Coronet – medical research

Coronets are being used in clinical trials – there’s much to celebrate!

It is a tad over two years since Ron Brown and I started designing the ideal trans-cranial red and near infrared light device for medical research. We based our design on two things:

  1. medical research published by high quality researchers.
  2. hands-on and personal experience with people with Parkinson’s disease and other neurodegenerative disorders using the red light hats I’d made and given to them. Yes, the original Eliza buckets, bless them.

The medical research gave pretty clear indications as to wavelength, but there was less clarity about power, pulse and location on the head.

The experience with and close observations of real people using Eliza light hats on a daily basis taught me much about the practical limitations for people with neurodegenerative diseases wearing a trans-cranial light device.

So just on two years ago, electronics engineer Ron Brown and I sat down over a pot of strong tea and played with strips of flexible plastic and heavy-duty stickytape. The final design combined important comfort features with the ability to change key parameters through sophisticated electronic circuitry, thanks to Ron’s extraordinary expertise.

The first Coronet appeared at the end of 2018. Many of the first batch were given away to people who had been heroically wearing Eliza buckets and enduring my regular visits, and we gave many to researchers and clinicians.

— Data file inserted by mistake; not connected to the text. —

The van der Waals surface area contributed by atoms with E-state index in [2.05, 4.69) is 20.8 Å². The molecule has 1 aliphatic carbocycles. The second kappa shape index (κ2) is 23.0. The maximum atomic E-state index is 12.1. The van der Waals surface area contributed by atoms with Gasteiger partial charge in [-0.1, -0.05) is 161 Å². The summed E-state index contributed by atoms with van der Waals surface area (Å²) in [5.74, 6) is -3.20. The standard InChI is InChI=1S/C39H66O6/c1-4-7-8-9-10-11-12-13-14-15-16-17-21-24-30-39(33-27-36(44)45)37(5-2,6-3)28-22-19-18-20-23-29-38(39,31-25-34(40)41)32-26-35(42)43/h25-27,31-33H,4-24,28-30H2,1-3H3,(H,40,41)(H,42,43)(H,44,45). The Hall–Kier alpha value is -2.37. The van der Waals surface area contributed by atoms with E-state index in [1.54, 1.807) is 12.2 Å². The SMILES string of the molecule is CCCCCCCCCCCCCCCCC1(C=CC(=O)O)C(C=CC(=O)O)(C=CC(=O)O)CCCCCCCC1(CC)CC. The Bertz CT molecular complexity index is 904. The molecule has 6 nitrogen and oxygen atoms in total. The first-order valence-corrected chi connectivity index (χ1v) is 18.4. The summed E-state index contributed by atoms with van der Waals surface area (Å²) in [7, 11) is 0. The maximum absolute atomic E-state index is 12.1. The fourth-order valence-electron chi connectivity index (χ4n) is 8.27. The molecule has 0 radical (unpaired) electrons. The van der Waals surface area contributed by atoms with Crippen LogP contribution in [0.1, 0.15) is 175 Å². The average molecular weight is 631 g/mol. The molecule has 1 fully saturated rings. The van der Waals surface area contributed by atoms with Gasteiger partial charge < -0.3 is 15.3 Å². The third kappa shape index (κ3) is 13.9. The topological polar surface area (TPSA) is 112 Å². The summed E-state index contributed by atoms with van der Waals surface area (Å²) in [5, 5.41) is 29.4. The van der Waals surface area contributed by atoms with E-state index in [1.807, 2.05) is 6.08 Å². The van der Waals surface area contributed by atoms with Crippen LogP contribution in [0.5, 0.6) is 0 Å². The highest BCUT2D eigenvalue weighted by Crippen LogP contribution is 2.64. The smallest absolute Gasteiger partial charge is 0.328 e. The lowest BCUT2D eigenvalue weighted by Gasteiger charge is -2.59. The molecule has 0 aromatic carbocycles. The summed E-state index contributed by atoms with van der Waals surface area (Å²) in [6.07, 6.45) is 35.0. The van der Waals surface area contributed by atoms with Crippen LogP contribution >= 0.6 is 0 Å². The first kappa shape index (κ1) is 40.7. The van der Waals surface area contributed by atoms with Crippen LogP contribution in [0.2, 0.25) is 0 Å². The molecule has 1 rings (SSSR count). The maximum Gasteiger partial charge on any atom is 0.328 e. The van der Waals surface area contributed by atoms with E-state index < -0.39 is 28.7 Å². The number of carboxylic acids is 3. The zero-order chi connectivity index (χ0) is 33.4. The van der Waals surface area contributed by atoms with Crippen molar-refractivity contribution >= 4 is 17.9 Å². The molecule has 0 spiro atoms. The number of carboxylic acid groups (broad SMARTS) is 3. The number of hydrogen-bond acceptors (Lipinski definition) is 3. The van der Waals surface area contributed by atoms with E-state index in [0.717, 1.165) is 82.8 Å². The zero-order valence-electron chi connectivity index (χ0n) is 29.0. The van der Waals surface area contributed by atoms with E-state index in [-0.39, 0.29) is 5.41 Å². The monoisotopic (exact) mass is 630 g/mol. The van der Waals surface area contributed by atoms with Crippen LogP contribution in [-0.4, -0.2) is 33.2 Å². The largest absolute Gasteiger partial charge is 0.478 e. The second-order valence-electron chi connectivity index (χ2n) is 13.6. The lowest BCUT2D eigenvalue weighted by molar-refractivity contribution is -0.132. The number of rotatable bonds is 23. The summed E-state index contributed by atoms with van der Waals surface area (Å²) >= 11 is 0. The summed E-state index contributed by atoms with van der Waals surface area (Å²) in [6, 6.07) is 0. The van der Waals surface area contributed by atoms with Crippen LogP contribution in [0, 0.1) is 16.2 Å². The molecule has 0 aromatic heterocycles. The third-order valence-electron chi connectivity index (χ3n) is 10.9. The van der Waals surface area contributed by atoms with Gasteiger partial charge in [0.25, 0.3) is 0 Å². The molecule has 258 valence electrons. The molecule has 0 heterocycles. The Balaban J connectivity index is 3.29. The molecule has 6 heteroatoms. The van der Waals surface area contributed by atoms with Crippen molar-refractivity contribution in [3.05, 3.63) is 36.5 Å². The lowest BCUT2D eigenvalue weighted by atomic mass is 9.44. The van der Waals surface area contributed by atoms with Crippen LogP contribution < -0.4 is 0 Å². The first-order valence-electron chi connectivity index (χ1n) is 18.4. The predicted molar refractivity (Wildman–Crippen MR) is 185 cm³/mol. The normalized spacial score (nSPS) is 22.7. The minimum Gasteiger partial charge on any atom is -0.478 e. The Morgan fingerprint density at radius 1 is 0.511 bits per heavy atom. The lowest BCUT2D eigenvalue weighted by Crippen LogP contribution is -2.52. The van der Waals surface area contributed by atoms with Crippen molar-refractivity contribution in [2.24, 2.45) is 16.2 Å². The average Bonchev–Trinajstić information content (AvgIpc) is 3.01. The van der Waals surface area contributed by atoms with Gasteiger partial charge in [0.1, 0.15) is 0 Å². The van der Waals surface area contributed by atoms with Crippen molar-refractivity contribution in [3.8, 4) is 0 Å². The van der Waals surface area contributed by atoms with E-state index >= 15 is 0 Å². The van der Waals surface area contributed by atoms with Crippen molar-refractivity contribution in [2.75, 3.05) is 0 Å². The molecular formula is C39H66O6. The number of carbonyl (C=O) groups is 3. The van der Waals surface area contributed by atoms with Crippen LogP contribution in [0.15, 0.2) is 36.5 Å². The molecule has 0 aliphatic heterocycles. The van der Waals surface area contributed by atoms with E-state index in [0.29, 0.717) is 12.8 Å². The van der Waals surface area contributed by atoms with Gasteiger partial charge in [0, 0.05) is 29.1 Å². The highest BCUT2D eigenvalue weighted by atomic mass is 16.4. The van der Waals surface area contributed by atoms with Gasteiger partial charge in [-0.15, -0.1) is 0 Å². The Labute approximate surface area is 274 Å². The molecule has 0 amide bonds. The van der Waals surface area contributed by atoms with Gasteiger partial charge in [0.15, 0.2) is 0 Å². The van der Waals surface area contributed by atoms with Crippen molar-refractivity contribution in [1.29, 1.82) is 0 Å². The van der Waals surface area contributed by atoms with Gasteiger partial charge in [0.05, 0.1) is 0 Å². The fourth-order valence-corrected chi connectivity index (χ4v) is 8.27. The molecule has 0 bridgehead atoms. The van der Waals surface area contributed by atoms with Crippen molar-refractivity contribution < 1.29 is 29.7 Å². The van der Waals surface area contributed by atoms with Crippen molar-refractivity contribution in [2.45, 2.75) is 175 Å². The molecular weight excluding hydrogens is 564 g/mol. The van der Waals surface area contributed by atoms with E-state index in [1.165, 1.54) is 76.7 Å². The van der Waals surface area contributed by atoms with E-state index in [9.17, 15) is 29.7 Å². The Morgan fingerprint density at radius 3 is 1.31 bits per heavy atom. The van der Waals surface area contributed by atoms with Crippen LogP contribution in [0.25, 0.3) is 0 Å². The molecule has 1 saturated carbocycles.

That’s cause enough for celebration, but Ron and I are celebrating something really exciting!

Our Coronets are being used in yet another Parkinson’s disease clinical trial, starting next month at the University of Sydney.

Dr Ann Liebert, one of the pioneers in this area, is leading this research. Her years of experience both as a clinician and as a researcher will ensure that this clinical trial will provide the best guidance for the future.

Ron and I have been contemplating the conversations we have been having with so many people using Coronets. We really value the correspondence and updates from those keeping in touch. This willingness to share experiences has been one of the most wonderful aspect of this red light adventure.

The other wonderful aspect is seeing positive changes in people with Parkinson’s disease, simply from the daily use of red lights.

Author: RedlightsontheBrain

Redlightsonthebrain is written by Catherine Hamilton, a retired doctor on behalf of Light Ahead Inc, a Tasmanian-based not-for-profit organisation. Light Ahead Inc aims to help people to learn about neurogenerative diseases and the practical, safe and scientifically-based things that may be able to help. Part of this is to provide low-cost access to red light devices, hence the DIY instructions on this blog. All sales of the Coronet red light device support the work of Light Ahead Inc.